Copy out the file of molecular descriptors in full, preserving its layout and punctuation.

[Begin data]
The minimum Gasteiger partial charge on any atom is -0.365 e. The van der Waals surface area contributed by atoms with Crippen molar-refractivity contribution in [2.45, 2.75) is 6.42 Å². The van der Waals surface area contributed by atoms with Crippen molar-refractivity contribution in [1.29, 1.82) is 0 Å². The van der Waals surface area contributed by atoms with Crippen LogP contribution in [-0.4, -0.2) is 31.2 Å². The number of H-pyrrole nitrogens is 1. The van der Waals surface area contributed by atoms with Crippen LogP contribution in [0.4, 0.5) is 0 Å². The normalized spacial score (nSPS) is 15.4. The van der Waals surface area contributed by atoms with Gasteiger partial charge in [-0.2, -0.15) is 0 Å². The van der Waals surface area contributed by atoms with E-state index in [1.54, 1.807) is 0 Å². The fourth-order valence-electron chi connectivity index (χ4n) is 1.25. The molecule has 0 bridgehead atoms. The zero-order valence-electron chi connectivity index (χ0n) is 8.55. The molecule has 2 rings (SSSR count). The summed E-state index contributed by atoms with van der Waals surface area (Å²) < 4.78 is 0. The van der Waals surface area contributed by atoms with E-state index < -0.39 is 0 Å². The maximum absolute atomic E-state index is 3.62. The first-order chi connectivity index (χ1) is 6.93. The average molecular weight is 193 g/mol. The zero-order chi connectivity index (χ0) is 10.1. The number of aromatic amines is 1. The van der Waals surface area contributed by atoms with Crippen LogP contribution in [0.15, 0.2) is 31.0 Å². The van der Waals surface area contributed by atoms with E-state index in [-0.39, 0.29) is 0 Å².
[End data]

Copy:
The minimum Gasteiger partial charge on any atom is -0.365 e. The van der Waals surface area contributed by atoms with Crippen molar-refractivity contribution in [2.45, 2.75) is 6.42 Å². The van der Waals surface area contributed by atoms with Crippen molar-refractivity contribution in [1.29, 1.82) is 0 Å². The van der Waals surface area contributed by atoms with Crippen LogP contribution in [-0.4, -0.2) is 31.2 Å². The number of H-pyrrole nitrogens is 1. The van der Waals surface area contributed by atoms with Crippen LogP contribution in [0.4, 0.5) is 0 Å². The normalized spacial score (nSPS) is 15.4. The van der Waals surface area contributed by atoms with Gasteiger partial charge in [-0.2, -0.15) is 0 Å². The van der Waals surface area contributed by atoms with E-state index in [1.54, 1.807) is 0 Å². The fourth-order valence-electron chi connectivity index (χ4n) is 1.25. The molecule has 0 bridgehead atoms. The zero-order valence-electron chi connectivity index (χ0n) is 8.55. The molecule has 2 rings (SSSR count). The summed E-state index contributed by atoms with van der Waals surface area (Å²) < 4.78 is 0. The van der Waals surface area contributed by atoms with E-state index < -0.39 is 0 Å². The maximum absolute atomic E-state index is 3.62. The first-order chi connectivity index (χ1) is 6.93. The average molecular weight is 193 g/mol. The zero-order chi connectivity index (χ0) is 10.1. The number of aromatic amines is 1. The van der Waals surface area contributed by atoms with Crippen LogP contribution in [0.15, 0.2) is 31.0 Å². The van der Waals surface area contributed by atoms with E-state index in [-0.39, 0.29) is 0 Å².